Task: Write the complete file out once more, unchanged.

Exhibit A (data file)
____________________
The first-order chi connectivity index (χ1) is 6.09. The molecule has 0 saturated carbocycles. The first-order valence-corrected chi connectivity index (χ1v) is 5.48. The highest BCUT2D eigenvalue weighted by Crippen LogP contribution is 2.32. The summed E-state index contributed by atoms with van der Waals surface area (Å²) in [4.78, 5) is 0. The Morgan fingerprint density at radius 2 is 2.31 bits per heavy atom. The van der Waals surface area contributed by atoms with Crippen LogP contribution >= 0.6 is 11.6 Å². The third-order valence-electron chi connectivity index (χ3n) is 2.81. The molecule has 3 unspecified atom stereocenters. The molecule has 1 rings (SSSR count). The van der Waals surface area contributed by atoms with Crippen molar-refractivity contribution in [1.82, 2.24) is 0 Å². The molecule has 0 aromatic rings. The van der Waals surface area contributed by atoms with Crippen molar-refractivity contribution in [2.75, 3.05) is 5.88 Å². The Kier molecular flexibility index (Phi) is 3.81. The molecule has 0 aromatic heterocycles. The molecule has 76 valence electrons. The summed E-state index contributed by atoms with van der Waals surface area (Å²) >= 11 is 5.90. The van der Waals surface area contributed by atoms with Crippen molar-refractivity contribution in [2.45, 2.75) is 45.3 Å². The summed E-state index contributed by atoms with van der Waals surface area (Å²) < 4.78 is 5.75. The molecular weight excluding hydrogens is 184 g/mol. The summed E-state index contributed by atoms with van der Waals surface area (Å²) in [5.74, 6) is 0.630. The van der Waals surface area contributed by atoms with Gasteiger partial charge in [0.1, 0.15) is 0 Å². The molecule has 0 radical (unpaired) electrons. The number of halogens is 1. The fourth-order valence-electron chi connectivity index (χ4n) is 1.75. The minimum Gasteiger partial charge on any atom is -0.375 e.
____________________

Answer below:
The first-order chi connectivity index (χ1) is 6.09. The molecule has 0 saturated carbocycles. The first-order valence-corrected chi connectivity index (χ1v) is 5.48. The highest BCUT2D eigenvalue weighted by Crippen LogP contribution is 2.32. The summed E-state index contributed by atoms with van der Waals surface area (Å²) in [4.78, 5) is 0. The Morgan fingerprint density at radius 2 is 2.31 bits per heavy atom. The van der Waals surface area contributed by atoms with Crippen LogP contribution >= 0.6 is 11.6 Å². The third-order valence-electron chi connectivity index (χ3n) is 2.81. The molecule has 3 unspecified atom stereocenters. The molecule has 1 rings (SSSR count). The van der Waals surface area contributed by atoms with Crippen molar-refractivity contribution in [1.82, 2.24) is 0 Å². The molecule has 0 aromatic rings. The van der Waals surface area contributed by atoms with Crippen molar-refractivity contribution in [2.75, 3.05) is 5.88 Å². The Kier molecular flexibility index (Phi) is 3.81. The molecule has 0 aromatic heterocycles. The molecule has 76 valence electrons. The summed E-state index contributed by atoms with van der Waals surface area (Å²) >= 11 is 5.90. The van der Waals surface area contributed by atoms with Crippen molar-refractivity contribution in [2.45, 2.75) is 45.3 Å². The summed E-state index contributed by atoms with van der Waals surface area (Å²) < 4.78 is 5.75. The molecular weight excluding hydrogens is 184 g/mol. The summed E-state index contributed by atoms with van der Waals surface area (Å²) in [5.74, 6) is 0.630. The van der Waals surface area contributed by atoms with Gasteiger partial charge in [0.1, 0.15) is 0 Å². The molecule has 0 radical (unpaired) electrons. The number of halogens is 1. The fourth-order valence-electron chi connectivity index (χ4n) is 1.75. The minimum Gasteiger partial charge on any atom is -0.375 e.